• An ideal sampler would be able to measure particle surface area and particle number within several size fractions
    • Such a sampler is not currently available
  • Most likely monitoring will require using combinations of instruments
  • Costs are significant
exposure monitoring37
Exposure Monitoring
  • Personal sampling techniques not readily available
  • Current research on cutting edge beryllium sampling methods may lead to methods that may have application to nanoparticles
    • Additional study is needed to more fully characterize and validate the sampling methodologies
considerations for control
Considerations for Control
  • Nanoparticle behavior will influence control approaches
    • Behave more like gases
      • migrate from areas of highest concentration
    • May agglomerate
    • Gravitational settling much slower than other particle types
    • May widely disperse
    • Re-suspension may be a concern
considerations for control39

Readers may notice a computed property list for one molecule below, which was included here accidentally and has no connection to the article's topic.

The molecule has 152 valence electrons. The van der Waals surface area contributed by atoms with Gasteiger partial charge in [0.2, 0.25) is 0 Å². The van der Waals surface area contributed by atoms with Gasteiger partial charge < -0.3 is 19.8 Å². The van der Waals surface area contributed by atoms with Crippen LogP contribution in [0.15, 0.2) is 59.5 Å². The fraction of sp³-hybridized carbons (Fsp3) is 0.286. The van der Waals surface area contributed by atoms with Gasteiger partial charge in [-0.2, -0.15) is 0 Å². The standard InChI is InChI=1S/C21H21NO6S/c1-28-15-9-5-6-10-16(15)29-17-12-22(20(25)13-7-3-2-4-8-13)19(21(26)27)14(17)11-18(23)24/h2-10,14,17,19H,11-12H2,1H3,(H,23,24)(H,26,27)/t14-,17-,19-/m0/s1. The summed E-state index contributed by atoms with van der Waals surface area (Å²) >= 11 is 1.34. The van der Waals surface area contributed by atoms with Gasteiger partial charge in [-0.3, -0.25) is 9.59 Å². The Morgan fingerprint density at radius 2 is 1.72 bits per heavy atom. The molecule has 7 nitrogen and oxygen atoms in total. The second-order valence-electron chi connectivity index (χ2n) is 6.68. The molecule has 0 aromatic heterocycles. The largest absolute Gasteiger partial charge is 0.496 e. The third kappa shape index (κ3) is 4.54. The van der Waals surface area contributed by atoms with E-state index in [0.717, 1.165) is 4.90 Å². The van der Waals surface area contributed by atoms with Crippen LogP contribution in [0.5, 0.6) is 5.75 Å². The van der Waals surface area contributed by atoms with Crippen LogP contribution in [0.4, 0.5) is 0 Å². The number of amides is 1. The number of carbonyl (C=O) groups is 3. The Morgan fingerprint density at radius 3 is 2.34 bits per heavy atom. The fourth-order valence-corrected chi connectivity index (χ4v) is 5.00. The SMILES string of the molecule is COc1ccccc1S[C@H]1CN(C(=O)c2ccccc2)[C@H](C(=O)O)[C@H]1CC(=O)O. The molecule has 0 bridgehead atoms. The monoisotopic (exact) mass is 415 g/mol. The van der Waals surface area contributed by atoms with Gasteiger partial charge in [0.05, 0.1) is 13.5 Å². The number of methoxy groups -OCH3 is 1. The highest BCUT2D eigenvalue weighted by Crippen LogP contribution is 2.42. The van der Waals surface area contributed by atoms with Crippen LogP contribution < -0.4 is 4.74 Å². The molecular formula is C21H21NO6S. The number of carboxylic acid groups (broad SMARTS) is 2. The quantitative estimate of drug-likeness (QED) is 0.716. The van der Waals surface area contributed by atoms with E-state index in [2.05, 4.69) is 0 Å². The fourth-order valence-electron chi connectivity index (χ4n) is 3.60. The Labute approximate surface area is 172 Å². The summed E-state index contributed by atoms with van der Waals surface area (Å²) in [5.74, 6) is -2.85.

Considerations for Control
  • Ultrafine particles in mixtures have been a concern for SH&E professionals
    • Diesel exhaust fumes
    • Welding fumes
    • Carbon black
    • Dust created in the destruction of the WTC (including asbestos and silica)
considerations for control40
Considerations for Control
  • Applications of exhaust ventilation
    • Nanoparticles may present the following challenges
      • Effectiveness of filtration
      • Design of hoods and enclosures
      • Capture and transport velocities
    • Current thinking is that conventional local exhaust ventilation approaches should work